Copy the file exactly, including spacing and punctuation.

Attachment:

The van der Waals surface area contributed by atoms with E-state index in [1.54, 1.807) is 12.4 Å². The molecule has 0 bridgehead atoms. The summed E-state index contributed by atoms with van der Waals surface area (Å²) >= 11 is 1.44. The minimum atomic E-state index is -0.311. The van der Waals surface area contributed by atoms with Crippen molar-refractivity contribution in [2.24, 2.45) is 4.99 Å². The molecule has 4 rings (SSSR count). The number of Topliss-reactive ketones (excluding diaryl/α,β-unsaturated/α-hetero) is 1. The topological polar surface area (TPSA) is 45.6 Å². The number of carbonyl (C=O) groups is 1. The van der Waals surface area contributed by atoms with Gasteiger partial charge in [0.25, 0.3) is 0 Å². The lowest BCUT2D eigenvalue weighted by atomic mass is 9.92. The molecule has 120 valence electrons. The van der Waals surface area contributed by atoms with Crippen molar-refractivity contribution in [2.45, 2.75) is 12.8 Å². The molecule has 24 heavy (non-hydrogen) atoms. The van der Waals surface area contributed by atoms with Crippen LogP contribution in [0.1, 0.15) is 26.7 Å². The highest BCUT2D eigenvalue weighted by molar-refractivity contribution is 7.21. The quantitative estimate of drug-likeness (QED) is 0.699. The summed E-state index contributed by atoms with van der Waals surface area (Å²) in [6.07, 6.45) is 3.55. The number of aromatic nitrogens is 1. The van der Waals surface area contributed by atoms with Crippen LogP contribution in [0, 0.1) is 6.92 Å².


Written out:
The van der Waals surface area contributed by atoms with E-state index in [1.54, 1.807) is 12.4 Å². The molecule has 0 bridgehead atoms. The summed E-state index contributed by atoms with van der Waals surface area (Å²) >= 11 is 1.44. The minimum atomic E-state index is -0.311. The van der Waals surface area contributed by atoms with Crippen molar-refractivity contribution in [2.24, 2.45) is 4.99 Å². The molecule has 4 rings (SSSR count). The number of Topliss-reactive ketones (excluding diaryl/α,β-unsaturated/α-hetero) is 1. The topological polar surface area (TPSA) is 45.6 Å². The number of carbonyl (C=O) groups is 1. The van der Waals surface area contributed by atoms with Gasteiger partial charge in [0.25, 0.3) is 0 Å². The lowest BCUT2D eigenvalue weighted by atomic mass is 9.92. The molecule has 120 valence electrons. The van der Waals surface area contributed by atoms with Crippen molar-refractivity contribution in [2.45, 2.75) is 12.8 Å². The molecule has 24 heavy (non-hydrogen) atoms. The van der Waals surface area contributed by atoms with Crippen LogP contribution in [0.1, 0.15) is 26.7 Å². The highest BCUT2D eigenvalue weighted by molar-refractivity contribution is 7.21. The quantitative estimate of drug-likeness (QED) is 0.699. The summed E-state index contributed by atoms with van der Waals surface area (Å²) in [6.07, 6.45) is 3.55. The number of aromatic nitrogens is 1. The van der Waals surface area contributed by atoms with Crippen LogP contribution in [0, 0.1) is 6.92 Å².